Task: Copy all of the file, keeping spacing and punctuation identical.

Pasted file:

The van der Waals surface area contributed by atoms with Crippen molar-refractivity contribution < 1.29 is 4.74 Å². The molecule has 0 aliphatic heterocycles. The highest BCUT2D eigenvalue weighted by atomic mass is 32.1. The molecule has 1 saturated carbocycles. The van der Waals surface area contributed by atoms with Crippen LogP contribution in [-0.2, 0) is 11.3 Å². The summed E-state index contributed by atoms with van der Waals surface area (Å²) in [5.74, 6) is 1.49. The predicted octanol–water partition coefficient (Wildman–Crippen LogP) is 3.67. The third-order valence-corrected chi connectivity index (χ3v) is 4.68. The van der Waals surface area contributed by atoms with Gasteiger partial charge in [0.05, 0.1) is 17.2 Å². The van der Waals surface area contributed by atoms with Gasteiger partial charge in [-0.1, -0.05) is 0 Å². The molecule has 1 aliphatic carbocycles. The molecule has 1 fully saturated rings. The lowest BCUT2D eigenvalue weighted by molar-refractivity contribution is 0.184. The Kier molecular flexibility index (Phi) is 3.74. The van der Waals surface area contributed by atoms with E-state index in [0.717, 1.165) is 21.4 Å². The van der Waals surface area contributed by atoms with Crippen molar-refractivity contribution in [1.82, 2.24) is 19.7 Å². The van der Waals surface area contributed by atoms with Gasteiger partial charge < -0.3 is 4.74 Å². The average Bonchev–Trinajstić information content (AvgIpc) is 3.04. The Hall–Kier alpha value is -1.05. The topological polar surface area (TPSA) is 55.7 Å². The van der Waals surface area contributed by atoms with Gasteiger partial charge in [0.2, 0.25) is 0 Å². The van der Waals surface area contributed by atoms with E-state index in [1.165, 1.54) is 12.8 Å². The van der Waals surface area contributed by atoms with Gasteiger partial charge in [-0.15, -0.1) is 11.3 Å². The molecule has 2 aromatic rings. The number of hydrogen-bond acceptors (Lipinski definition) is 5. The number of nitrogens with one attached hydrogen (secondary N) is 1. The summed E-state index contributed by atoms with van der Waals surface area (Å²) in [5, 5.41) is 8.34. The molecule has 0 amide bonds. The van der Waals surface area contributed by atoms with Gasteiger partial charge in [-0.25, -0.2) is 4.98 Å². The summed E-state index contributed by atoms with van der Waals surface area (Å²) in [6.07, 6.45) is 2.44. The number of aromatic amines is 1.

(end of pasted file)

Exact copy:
The van der Waals surface area contributed by atoms with Crippen molar-refractivity contribution < 1.29 is 4.74 Å². The molecule has 0 aliphatic heterocycles. The highest BCUT2D eigenvalue weighted by atomic mass is 32.1. The molecule has 1 saturated carbocycles. The van der Waals surface area contributed by atoms with Crippen LogP contribution in [-0.2, 0) is 11.3 Å². The summed E-state index contributed by atoms with van der Waals surface area (Å²) in [5.74, 6) is 1.49. The predicted octanol–water partition coefficient (Wildman–Crippen LogP) is 3.67. The third-order valence-corrected chi connectivity index (χ3v) is 4.68. The van der Waals surface area contributed by atoms with Gasteiger partial charge in [0.05, 0.1) is 17.2 Å². The van der Waals surface area contributed by atoms with Gasteiger partial charge in [-0.1, -0.05) is 0 Å². The molecule has 1 aliphatic carbocycles. The molecule has 1 fully saturated rings. The lowest BCUT2D eigenvalue weighted by molar-refractivity contribution is 0.184. The Kier molecular flexibility index (Phi) is 3.74. The van der Waals surface area contributed by atoms with E-state index in [0.717, 1.165) is 21.4 Å². The van der Waals surface area contributed by atoms with Crippen molar-refractivity contribution in [1.82, 2.24) is 19.7 Å². The van der Waals surface area contributed by atoms with Gasteiger partial charge < -0.3 is 4.74 Å². The average Bonchev–Trinajstić information content (AvgIpc) is 3.04. The Hall–Kier alpha value is -1.05. The topological polar surface area (TPSA) is 55.7 Å². The van der Waals surface area contributed by atoms with Gasteiger partial charge in [0.2, 0.25) is 0 Å². The van der Waals surface area contributed by atoms with E-state index in [1.165, 1.54) is 12.8 Å². The van der Waals surface area contributed by atoms with Gasteiger partial charge in [-0.15, -0.1) is 11.3 Å². The molecule has 2 aromatic rings. The number of hydrogen-bond acceptors (Lipinski definition) is 5. The number of nitrogens with one attached hydrogen (secondary N) is 1. The summed E-state index contributed by atoms with van der Waals surface area (Å²) in [5, 5.41) is 8.34. The molecule has 0 amide bonds. The van der Waals surface area contributed by atoms with Gasteiger partial charge in [-0.25, -0.2) is 4.98 Å². The summed E-state index contributed by atoms with van der Waals surface area (Å²) in [6.07, 6.45) is 2.44. The number of aromatic amines is 1.